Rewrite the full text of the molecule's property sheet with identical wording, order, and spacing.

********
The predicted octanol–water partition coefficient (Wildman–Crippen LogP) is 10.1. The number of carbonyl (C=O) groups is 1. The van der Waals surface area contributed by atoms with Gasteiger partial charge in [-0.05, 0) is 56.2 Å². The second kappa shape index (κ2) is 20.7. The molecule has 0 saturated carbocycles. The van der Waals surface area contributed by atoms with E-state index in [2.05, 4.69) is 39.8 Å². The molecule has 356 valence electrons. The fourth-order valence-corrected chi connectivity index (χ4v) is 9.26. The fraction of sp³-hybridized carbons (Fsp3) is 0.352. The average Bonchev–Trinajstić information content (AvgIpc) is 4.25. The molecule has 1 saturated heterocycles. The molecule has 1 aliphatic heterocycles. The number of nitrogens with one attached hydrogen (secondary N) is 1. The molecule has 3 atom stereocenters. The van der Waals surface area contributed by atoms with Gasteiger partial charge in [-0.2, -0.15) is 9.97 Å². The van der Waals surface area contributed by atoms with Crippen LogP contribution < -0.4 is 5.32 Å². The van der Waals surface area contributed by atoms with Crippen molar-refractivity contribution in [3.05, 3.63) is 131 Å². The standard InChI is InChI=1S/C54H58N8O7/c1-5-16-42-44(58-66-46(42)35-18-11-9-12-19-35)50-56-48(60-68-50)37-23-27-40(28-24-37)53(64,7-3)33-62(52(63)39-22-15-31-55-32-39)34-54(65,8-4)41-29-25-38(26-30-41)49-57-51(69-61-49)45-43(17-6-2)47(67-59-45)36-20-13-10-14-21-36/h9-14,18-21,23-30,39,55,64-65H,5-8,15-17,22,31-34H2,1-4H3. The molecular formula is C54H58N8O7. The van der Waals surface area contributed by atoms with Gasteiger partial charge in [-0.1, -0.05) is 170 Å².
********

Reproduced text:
The predicted octanol–water partition coefficient (Wildman–Crippen LogP) is 10.1. The number of carbonyl (C=O) groups is 1. The van der Waals surface area contributed by atoms with Gasteiger partial charge in [-0.05, 0) is 56.2 Å². The second kappa shape index (κ2) is 20.7. The molecule has 0 saturated carbocycles. The van der Waals surface area contributed by atoms with E-state index in [2.05, 4.69) is 39.8 Å². The molecule has 356 valence electrons. The fourth-order valence-corrected chi connectivity index (χ4v) is 9.26. The fraction of sp³-hybridized carbons (Fsp3) is 0.352. The average Bonchev–Trinajstić information content (AvgIpc) is 4.25. The molecule has 1 saturated heterocycles. The molecule has 1 aliphatic heterocycles. The number of nitrogens with one attached hydrogen (secondary N) is 1. The molecule has 3 atom stereocenters. The van der Waals surface area contributed by atoms with Gasteiger partial charge in [-0.2, -0.15) is 9.97 Å². The van der Waals surface area contributed by atoms with Crippen LogP contribution < -0.4 is 5.32 Å². The van der Waals surface area contributed by atoms with Crippen molar-refractivity contribution in [3.05, 3.63) is 131 Å². The standard InChI is InChI=1S/C54H58N8O7/c1-5-16-42-44(58-66-46(42)35-18-11-9-12-19-35)50-56-48(60-68-50)37-23-27-40(28-24-37)53(64,7-3)33-62(52(63)39-22-15-31-55-32-39)34-54(65,8-4)41-29-25-38(26-30-41)49-57-51(69-61-49)45-43(17-6-2)47(67-59-45)36-20-13-10-14-21-36/h9-14,18-21,23-30,39,55,64-65H,5-8,15-17,22,31-34H2,1-4H3. The molecular formula is C54H58N8O7. The van der Waals surface area contributed by atoms with Gasteiger partial charge in [-0.1, -0.05) is 170 Å².